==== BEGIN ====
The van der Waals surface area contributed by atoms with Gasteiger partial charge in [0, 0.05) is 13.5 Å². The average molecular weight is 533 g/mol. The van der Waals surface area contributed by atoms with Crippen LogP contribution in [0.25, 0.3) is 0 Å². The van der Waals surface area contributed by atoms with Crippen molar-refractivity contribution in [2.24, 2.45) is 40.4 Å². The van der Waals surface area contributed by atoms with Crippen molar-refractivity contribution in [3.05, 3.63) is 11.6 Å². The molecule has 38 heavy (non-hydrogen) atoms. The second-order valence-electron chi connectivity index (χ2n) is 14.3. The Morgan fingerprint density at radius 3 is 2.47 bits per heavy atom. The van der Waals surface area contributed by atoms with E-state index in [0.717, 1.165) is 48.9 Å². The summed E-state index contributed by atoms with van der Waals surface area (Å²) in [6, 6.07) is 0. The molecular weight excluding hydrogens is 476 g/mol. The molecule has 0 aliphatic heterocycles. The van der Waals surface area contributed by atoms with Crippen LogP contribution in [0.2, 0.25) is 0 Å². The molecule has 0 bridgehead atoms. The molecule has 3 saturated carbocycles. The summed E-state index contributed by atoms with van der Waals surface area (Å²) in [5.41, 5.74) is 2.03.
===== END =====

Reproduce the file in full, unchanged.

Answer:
The van der Waals surface area contributed by atoms with Gasteiger partial charge in [0, 0.05) is 13.5 Å². The average molecular weight is 533 g/mol. The van der Waals surface area contributed by atoms with Crippen LogP contribution in [0.25, 0.3) is 0 Å². The van der Waals surface area contributed by atoms with Crippen molar-refractivity contribution in [2.24, 2.45) is 40.4 Å². The van der Waals surface area contributed by atoms with Crippen molar-refractivity contribution in [3.05, 3.63) is 11.6 Å². The molecule has 38 heavy (non-hydrogen) atoms. The second-order valence-electron chi connectivity index (χ2n) is 14.3. The Morgan fingerprint density at radius 3 is 2.47 bits per heavy atom. The van der Waals surface area contributed by atoms with E-state index in [0.717, 1.165) is 48.9 Å². The summed E-state index contributed by atoms with van der Waals surface area (Å²) in [6, 6.07) is 0. The molecular weight excluding hydrogens is 476 g/mol. The molecule has 0 aliphatic heterocycles. The van der Waals surface area contributed by atoms with Crippen LogP contribution in [0.2, 0.25) is 0 Å². The molecule has 0 bridgehead atoms. The molecule has 3 saturated carbocycles. The summed E-state index contributed by atoms with van der Waals surface area (Å²) in [5.41, 5.74) is 2.03.